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Chapter 1 - Body Organization

by: jessicaerin_

Chapter 1 - Body Organization BIOL 1020-02

Marketplace > Southern Utah University > Life Science > BIOL 1020-02 > Chapter 1 Body Organization
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About this Document

These notes cover a large portion of the material for the upcoming exam.
Human Biology
Carrie Bucklin
Class Notes
BIOL 1020, anatomy, Physiology, HumanBiology




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This 6 page Class Notes was uploaded by jessicaerin_ on Friday September 2, 2016. The Class Notes belongs to BIOL 1020-02 at Southern Utah University taught by Carrie Bucklin in Fall 2016. Since its upload, it has received 5 views. For similar materials see Human Biology in Life Science at Southern Utah University.


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Date Created: 09/02/16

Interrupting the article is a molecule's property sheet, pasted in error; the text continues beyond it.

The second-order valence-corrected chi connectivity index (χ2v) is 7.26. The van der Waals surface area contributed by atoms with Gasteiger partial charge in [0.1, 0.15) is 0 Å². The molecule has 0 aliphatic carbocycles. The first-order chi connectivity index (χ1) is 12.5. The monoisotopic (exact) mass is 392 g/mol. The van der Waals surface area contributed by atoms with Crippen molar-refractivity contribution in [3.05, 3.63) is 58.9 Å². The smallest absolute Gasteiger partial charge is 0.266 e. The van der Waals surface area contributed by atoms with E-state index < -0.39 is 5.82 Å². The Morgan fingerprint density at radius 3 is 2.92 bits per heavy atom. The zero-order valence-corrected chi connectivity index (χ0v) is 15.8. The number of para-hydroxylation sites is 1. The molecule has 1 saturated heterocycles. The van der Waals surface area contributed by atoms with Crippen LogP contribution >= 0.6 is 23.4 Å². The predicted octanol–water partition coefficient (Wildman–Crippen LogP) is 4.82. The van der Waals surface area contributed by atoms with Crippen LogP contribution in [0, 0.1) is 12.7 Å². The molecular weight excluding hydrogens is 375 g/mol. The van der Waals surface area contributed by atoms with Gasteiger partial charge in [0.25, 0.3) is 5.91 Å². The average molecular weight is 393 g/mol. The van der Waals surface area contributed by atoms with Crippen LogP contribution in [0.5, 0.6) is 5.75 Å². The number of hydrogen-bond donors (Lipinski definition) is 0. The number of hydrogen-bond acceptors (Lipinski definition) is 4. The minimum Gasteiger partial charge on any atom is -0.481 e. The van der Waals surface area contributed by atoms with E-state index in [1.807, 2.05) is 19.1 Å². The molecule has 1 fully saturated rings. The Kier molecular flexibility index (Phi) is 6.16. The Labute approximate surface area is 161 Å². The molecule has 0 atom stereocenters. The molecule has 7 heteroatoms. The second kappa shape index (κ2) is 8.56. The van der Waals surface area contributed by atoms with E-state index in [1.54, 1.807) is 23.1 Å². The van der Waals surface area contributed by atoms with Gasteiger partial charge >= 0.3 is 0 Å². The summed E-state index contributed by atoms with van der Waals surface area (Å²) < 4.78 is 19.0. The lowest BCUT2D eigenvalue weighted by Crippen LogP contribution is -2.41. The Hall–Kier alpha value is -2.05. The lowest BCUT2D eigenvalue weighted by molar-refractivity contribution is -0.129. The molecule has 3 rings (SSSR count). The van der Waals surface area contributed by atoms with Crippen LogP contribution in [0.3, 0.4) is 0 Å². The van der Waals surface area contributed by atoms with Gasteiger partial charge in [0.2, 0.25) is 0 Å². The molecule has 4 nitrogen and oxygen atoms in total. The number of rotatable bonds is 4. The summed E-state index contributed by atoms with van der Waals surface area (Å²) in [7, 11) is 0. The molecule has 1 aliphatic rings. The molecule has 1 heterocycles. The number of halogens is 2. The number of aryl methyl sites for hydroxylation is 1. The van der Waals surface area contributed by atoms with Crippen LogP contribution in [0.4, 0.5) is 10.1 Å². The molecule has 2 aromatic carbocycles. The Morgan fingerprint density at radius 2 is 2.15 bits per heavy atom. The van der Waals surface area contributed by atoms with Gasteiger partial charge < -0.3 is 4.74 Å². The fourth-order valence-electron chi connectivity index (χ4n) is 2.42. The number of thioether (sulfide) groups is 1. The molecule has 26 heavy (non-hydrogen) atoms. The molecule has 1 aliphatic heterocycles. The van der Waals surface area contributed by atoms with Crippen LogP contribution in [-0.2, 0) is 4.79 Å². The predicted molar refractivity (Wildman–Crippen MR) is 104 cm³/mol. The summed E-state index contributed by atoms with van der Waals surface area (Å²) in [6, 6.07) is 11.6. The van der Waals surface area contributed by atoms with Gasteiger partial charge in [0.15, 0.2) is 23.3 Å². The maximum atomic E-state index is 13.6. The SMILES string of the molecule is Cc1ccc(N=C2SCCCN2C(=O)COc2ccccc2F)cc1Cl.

HUMAN ANATOMY AND PHYSIOLOGY - CHAPTER 1 NOTES: ▯ - Human Anatomy is the study of the body’s structures. ▯ - These structures can vary in size from being microscopic to visible with the naked eye. Two areas of specialization that anatomy can be broken down into is: Gross Anatomy and Microscopic Anatomy. ▯ - Gross Anatomy is the study of the bigger structures that are visible to the eye. ▯ - Microscopic Anatomy is the study of smaller structures that require magnification in order to be observed (such as cells and tissues). ▯ - Anatomists often use two broad approaches to study the body’s structures - Regional Anatomy and Systemic Anatomy. ▯ - Regional Anatomy studies the interrelationships of all structures in a certain region of the body (the stomach for instance). ▯ - Systemic Anatomy studies structures that make up a distinct body system (such as the digestive system). ▯ - Human Physiology is the study of the chemistry and physics of the body’s structures, essentially how they work together, in order to support the functions of life. The study of physiology relies upon both visible and microscopic observations. Physiological study is centered around the body’s inclination to maintain homeostasis. - Homeostasis is the ability to maintain a constant internal environment in response to environmental changes. ▯ ANATOMY ( studies structure ) whereas PHYSIOLOGY ( studies function or how it works ) ▯ The structure of the human body can be categorized into six different levels that build upon one another to form the structures of organism (the human body). ▯ - atoms made up of subatomic particles - molecules atoms bonded together - cells a combination of various molecules - tissues community of the same kind of cells - organs comprised of two or more different tissues - organ systems two or more organs interworking ▯ ▯ There are eleven organ systems for the human body. These include the: ▯ 1) INTEGUMENTARY SYSTEM - includes skin, hair, nails, and exocrine glands. The Integumentary System encloses the internal structures of the body. It acts as the body’s protective layer. It helps to regulate body temperature. It is the largest organ system. 2) SKELETAL SYSTEM - includes the bones, joints, and cartilage. It provides shape and structure, allows for movement, and protects the vital organs. It is the site of blood cell formation and stores minerals. 3) MUSCULAR SYSTEM - consists of skeletal muscles and tendons. Enables movement and posture. Helps to regulate body temperature. 4) NERVOUS SYSTEM - comprised of the brain, spinal cord, and peripheral nerves. It receives and processes information, and then activates bodily responses (such as through muscles and glands). 5) ENDOCRINE SYSTEM - includes the pituitary gland, Thyroid gland, pancreas, adrenal glands, Testes, and Ovaries. The Endocrine System secretes hormones and plays a major role in regulating bodily functions (such as metabolism and reproduction). 6) CARDIOVASCULAR SYSTEM - Also known as the circulatory system, consists of the heart and blood vessels. It delivers nutrients and oxygen, as well as equalize body temperature. 7) LYMPHATIC SYSTEM - comprised of the thymus, lymph nodes, spleen, and lymphatic vessels. The Lymphatic system returns fluid to the blood and cleanses it. It works to defend the body against pathogens. 8) RESPIRATORY SYSTEM - includes the nasal passage, trachea, and the lungs. It removes carbon dioxide from the body and delivers oxygen to the blood. 9) DIGESTIVE SYSTEM - is comprised of the stomach, liver, gall bladder, large intestine, and small intestine. It breaks down food for the body, allows for nutrient absorption, and removes waste from undigested food. 10) URINARY SYSTEM - includes the kidneys and the urinary bladder. The Urinary system controls the amount of water in the body and removes wastes from blood and disposes of them. 11) MALE REPRODUCTIVE SYSTEM - includes of the epididymis and testes. Produces sex hormones and games. It delivers gametes to the female. FEMALE REPRODUCTIVE SYSTEM - includes mammary glands, ovaries, and the uterus. Produces sex hormones and gametes, supports embryo and fetus, and produces milk for an infant. ▯ FUNCTIONS OF HUMAN LIFE ▯ - Metabolism: the physical and chemical processes necessary for the sustainment of life. Metabolism is the sum of all catabolic and anabolic reactions that occur in the body. Two ways that are used to achieve this are Anabolic reactions and Catabolic reactions. ▯ - Anabolism is the synthesis of complex molecules from simpler ones, producing the body’s necessary chemicals from the foods consumed. This process requires energy. ▯ - Catabolism is the process by which complex molecules are broken down into smaller molecules, releasing energy. This release of energy is used to drive bodily chemical reactions. - ATP or “adenosine triphosphate” is a chemical compound used to store and release energy in the body. It is the energy currency of the body. - Responsiveness is the ability (of the body) to adjust to alterations in its internal and external environment. ▯ - Development is the sum of all of the changes that the body goes through in life. This includes differentiation and growth. ▯ - Differentiation is the process in which unspecialized cells become specialized cells in both structure and function. ▯ ▯ REQUIREMENTS FOR HUMAN LIFE: ▯ - Oxygen - Nutrients (components necessary for the occurrence of bodily functions) - Certain temperature range ( essential for chemical reactions to occur) - Certain range of atmospheric pressure (keeps gasses within body) ▯ Maintaining homeostasis requires the constant monitoring of internal conditions. Each physiological condition has a specific set point. ▯ - A set point is a physiological value for which around which the normal range fluctuates. - The normal range is the set of values that is ultimately stable and healthy. ▯ Control centers in the brain and body respond to monitor and react to deviations from homeostasis, using negative feedback. ▯ - Negative feedback is a mechanism that reverses the deviation (stimulus) from the set point, keeping it in normal range. - A receptor is a part of the feedback system that monitors a physiological value; this control center will activate an effector to try and regulate it. off from the set poithe then ▯ Positive feedback intensifies a change in the body’s feedback, rather than trying to reverse it (negative feedback). ▯ ▯NATOMICAL TERMINOLOGY Anatomical Position is that of the body standing straight up, facing forward, with the arms out to the side, hands up, and toes to the sky. Anterior - front or direction towards the body ▯ Posterior - back or direction away from the body Superior - or cranial, describes a position above the shoulders. ▯ Inferior - or caudal, describes a position of the body, from the shoulder down. ▯ Lateral - the side or direction towards the side of the body Medial - the middle or direction towards the middle of the body ▯ Proximal - a position in a limb that is nearer to the point of attachment to the body ▯ Distal - a position in a limb that is farther from the point of attachment to the body ▯ ▯uperficial - describes a position closer to the surface of the body Deep - a position farther from the surface of the body ▯ ▯ BODY PLANES ▯ ▯ection - a two dimensional surface of a three dimensional structure that has been cut. Plane - an imaginary two-dimensional surface that intersects the body ▯ Sagittal Plane - a plane that divides an organ or the body vertically into right and left sides. If this dividing line splits right down the middle, it is also know as a medial or midsaggital plane. ▯ Frontal Plane - plane that divides an organ or the body into an anterior and posterior section. Transverse Plane - plane that divides the body horizontally into upper and lower portions. ▯ BODY CAVITIES AND SEROUS MEMBRANES ▯ The body maintains internal organization by the use of membranes, sheaths, and other structures to divide the compartments. These cavities hold and protect fragile internal organs. Cranial Cavity - brain ▯ Spinal Cavity - spine ▯ Thoracic Cavity : heart, lungs, others. ▯ Abdominopelvic Cavity: digestive system, urinary system organs ▯ ▯ There are four abdominopelvic quadrants: right upper quadrant, left upper quadrant, right lower quadrant, and left lower quadrant. There are nine abdominopelvic regions: right hypochondriac, epigastric, left hypochondriac, right lumbar region, umbilical region, left lumbar region, right iliac region, hypogastric region, left iliac region. ▯ _____________________________________________________________________________________________ ▯ PHYSIOLOGY ▯ - focus on maintaining homeostasis - how systems function together - relies upon understanding form (If you change the form, then you change the function) ▯ ▯ HOMEOSTASIS ▯ Homeostasis is the maintenance of a stable internal environment. It is necessary for regular body function and to ultimately sustain life. It relies upon communication. ▯ • stimulus produces a change • change detected by a receptor (sensor) • information sent along pathway to activate the effector • effector effects a change • response of effector feeds back to control center ▯ ▯ NECESSARY LIFE FUNCTIONS INCLUDE: ▯ - maintain boundaries - movement - responsiveness - digestion - metabolism - excretion - reproduction - growth ▯ SURVIVAL NEEDS: - - oxygennts - water - stable body temperature - atmospheric pressure ▯ ▯ ▯ ▯ ▯ ▯ ▯ ▯